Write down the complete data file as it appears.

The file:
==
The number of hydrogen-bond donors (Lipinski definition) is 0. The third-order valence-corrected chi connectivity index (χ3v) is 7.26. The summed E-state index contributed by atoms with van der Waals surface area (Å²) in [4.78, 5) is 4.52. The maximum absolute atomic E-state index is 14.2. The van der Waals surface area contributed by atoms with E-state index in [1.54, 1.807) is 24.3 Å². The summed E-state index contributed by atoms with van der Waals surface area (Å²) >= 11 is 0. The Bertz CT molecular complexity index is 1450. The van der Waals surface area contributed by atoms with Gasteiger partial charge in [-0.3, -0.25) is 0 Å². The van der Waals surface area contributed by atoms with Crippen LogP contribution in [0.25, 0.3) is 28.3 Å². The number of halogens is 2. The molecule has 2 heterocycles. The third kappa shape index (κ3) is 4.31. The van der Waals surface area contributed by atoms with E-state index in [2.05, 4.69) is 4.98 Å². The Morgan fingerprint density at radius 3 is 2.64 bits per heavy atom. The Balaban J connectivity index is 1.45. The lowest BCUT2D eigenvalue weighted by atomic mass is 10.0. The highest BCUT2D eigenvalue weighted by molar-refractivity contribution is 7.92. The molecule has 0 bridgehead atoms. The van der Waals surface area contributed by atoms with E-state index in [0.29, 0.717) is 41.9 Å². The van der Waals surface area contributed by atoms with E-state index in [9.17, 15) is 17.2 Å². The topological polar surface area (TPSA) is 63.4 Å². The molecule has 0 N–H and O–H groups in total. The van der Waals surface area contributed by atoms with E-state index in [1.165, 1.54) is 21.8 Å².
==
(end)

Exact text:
The number of hydrogen-bond donors (Lipinski definition) is 0. The third-order valence-corrected chi connectivity index (χ3v) is 7.26. The summed E-state index contributed by atoms with van der Waals surface area (Å²) in [4.78, 5) is 4.52. The maximum absolute atomic E-state index is 14.2. The van der Waals surface area contributed by atoms with E-state index in [1.54, 1.807) is 24.3 Å². The summed E-state index contributed by atoms with van der Waals surface area (Å²) >= 11 is 0. The Bertz CT molecular complexity index is 1450. The van der Waals surface area contributed by atoms with Gasteiger partial charge in [-0.3, -0.25) is 0 Å². The van der Waals surface area contributed by atoms with Crippen LogP contribution in [0.25, 0.3) is 28.3 Å². The number of halogens is 2. The molecule has 2 heterocycles. The third kappa shape index (κ3) is 4.31. The van der Waals surface area contributed by atoms with E-state index in [2.05, 4.69) is 4.98 Å². The Morgan fingerprint density at radius 3 is 2.64 bits per heavy atom. The Balaban J connectivity index is 1.45. The lowest BCUT2D eigenvalue weighted by atomic mass is 10.0. The highest BCUT2D eigenvalue weighted by molar-refractivity contribution is 7.92. The molecule has 0 bridgehead atoms. The van der Waals surface area contributed by atoms with E-state index in [0.29, 0.717) is 41.9 Å². The van der Waals surface area contributed by atoms with E-state index in [9.17, 15) is 17.2 Å². The topological polar surface area (TPSA) is 63.4 Å². The molecule has 0 N–H and O–H groups in total. The van der Waals surface area contributed by atoms with E-state index in [1.165, 1.54) is 21.8 Å².